Sir Stanley Spencer (English, 1891-1959) was born in Cookham, Berkshire, and trained at the Slade School of Art alongside other leading artists of his generation such as Paul Nash, Dora Carrington and Christopher Nevinson. Upon leaving the Slade, Spencer built a name for himself painting Biblical scenes depicted as if in Cookham, a place he decribed as "a village in Heaven". As his career progressed, the intensity of his early imaginings faded as he began producing landscapes for more commercial reasons. His work developed more eccentricity as he grew in popularity, often portraying unconventional approaches to the Christian faith, particularly in the scenes he set in Cookham.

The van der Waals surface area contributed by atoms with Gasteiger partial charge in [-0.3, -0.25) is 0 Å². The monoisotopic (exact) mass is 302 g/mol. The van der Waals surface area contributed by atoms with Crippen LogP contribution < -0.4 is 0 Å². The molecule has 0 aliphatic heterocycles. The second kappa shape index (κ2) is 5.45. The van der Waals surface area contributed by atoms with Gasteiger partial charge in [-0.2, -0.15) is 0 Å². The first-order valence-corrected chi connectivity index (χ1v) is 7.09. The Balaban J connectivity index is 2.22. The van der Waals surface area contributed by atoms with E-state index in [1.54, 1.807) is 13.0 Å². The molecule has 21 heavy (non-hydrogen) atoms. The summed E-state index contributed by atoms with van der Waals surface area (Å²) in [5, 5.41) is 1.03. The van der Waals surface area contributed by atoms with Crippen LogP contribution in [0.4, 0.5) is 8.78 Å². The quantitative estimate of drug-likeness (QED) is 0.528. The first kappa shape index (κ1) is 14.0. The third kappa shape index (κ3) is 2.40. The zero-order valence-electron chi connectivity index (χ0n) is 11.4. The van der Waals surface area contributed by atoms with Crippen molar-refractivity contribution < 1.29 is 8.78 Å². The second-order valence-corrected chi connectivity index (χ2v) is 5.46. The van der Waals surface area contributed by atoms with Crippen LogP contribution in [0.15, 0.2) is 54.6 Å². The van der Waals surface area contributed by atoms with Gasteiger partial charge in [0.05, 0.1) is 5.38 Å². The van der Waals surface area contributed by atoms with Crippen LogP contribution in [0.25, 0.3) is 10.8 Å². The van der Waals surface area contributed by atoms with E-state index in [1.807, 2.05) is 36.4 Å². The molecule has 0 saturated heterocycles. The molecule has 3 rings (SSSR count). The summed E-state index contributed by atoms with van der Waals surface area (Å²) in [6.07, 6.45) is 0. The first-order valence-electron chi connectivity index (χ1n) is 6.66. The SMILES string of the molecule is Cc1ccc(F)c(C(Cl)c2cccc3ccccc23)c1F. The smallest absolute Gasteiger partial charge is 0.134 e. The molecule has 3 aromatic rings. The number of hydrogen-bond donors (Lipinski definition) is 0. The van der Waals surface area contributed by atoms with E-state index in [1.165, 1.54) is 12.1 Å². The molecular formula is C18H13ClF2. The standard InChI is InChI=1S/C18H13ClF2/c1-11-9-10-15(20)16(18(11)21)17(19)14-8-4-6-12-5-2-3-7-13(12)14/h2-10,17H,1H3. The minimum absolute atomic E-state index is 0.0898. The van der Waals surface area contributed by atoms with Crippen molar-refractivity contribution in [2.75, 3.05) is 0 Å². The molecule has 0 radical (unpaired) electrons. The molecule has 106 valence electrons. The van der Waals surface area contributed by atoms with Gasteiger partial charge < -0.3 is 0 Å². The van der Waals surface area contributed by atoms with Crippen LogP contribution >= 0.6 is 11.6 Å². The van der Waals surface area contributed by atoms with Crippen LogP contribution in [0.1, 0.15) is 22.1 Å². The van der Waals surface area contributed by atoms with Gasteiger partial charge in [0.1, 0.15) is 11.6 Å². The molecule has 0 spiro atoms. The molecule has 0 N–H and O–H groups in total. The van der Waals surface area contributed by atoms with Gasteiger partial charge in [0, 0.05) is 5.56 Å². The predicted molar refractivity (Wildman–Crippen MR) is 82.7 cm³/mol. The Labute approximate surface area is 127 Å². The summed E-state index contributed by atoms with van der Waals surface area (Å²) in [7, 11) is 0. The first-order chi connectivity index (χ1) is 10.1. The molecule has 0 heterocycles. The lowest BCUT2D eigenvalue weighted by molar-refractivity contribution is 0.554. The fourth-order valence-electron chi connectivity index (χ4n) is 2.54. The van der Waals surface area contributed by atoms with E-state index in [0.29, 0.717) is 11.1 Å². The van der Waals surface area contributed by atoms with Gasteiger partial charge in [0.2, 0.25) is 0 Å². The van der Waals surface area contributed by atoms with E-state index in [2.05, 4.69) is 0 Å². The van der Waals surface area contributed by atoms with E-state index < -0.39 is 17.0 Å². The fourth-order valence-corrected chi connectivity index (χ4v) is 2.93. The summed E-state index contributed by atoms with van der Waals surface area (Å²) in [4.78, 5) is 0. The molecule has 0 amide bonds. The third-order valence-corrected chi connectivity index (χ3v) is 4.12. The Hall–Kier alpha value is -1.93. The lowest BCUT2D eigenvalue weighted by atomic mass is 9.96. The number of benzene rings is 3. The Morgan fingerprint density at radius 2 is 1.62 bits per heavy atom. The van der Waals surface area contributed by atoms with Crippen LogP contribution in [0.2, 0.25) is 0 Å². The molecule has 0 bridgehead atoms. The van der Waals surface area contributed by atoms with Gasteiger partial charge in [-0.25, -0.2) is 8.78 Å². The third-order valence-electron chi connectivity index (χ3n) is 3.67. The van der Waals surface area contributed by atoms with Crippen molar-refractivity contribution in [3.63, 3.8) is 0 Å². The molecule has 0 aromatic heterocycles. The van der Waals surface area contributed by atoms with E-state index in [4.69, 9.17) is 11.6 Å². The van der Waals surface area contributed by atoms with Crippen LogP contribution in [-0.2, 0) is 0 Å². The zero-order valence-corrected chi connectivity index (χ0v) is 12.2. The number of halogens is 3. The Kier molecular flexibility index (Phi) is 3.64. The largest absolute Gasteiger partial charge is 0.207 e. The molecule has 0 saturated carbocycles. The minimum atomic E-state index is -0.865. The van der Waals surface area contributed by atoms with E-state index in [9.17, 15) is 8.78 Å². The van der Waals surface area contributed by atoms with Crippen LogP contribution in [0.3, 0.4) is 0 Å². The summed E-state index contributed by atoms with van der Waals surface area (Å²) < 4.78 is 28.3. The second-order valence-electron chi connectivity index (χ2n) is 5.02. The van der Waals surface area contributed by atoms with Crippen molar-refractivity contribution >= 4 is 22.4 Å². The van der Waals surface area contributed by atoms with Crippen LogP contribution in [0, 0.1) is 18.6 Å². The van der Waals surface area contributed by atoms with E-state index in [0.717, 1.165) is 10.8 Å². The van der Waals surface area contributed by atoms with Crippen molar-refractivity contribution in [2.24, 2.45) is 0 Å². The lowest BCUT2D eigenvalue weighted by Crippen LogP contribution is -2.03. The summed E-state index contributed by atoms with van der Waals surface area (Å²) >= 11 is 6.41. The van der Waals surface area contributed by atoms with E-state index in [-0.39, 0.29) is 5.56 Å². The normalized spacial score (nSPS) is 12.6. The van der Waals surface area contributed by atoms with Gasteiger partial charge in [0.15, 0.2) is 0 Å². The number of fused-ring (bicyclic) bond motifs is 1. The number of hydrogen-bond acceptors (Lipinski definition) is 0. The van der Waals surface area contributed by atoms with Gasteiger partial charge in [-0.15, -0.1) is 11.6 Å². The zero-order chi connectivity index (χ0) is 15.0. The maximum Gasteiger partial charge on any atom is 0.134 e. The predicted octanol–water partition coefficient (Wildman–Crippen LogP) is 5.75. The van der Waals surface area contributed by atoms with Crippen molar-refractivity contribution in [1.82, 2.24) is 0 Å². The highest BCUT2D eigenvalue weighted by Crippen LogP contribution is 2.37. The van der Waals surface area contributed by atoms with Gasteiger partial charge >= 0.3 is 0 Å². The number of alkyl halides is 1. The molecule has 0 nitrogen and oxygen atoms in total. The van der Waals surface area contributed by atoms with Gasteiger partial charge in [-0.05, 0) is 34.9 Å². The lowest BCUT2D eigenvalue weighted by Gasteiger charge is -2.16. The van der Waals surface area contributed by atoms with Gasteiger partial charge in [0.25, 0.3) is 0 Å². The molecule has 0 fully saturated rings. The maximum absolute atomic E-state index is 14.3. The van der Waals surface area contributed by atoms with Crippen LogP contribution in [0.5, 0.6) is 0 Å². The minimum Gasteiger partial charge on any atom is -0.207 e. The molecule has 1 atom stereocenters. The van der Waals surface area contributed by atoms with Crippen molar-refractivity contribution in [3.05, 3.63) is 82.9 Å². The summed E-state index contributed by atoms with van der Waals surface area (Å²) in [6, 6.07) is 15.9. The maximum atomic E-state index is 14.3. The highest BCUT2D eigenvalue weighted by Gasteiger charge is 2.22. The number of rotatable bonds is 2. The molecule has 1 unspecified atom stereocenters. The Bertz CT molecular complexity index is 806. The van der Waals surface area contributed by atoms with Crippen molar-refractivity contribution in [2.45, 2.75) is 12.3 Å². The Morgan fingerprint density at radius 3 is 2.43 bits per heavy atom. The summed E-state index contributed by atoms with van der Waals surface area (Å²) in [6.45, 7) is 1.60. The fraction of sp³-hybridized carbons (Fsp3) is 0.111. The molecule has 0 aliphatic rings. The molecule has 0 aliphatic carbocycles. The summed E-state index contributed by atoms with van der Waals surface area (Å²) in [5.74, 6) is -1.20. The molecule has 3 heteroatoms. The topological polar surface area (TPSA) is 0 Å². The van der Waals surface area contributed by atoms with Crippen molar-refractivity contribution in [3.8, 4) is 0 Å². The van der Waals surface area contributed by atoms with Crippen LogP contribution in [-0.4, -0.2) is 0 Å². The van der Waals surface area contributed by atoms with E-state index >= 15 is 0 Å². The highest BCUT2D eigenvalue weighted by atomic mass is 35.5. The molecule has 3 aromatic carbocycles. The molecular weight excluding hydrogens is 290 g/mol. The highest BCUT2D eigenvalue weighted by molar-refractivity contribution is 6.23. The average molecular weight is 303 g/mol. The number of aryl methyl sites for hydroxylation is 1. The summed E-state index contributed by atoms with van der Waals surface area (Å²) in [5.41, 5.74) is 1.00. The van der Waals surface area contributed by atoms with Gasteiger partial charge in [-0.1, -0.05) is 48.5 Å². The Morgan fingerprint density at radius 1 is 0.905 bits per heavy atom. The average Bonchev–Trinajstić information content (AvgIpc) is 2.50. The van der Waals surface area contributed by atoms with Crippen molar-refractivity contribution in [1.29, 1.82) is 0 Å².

Following a retrospective exhibition at the Royal Academy in 1980, Spencer's paintings climbed rapidly in value, with a piece entitled The Resurrection; waking up, sold for £770,000 at Christie's early in 1990. In May of the same year, his 1958 piece, Crucifixion, fetched £1,320,000. The record to this day is the Sunflower and Dog Worship that sold for £5.4m in 2011.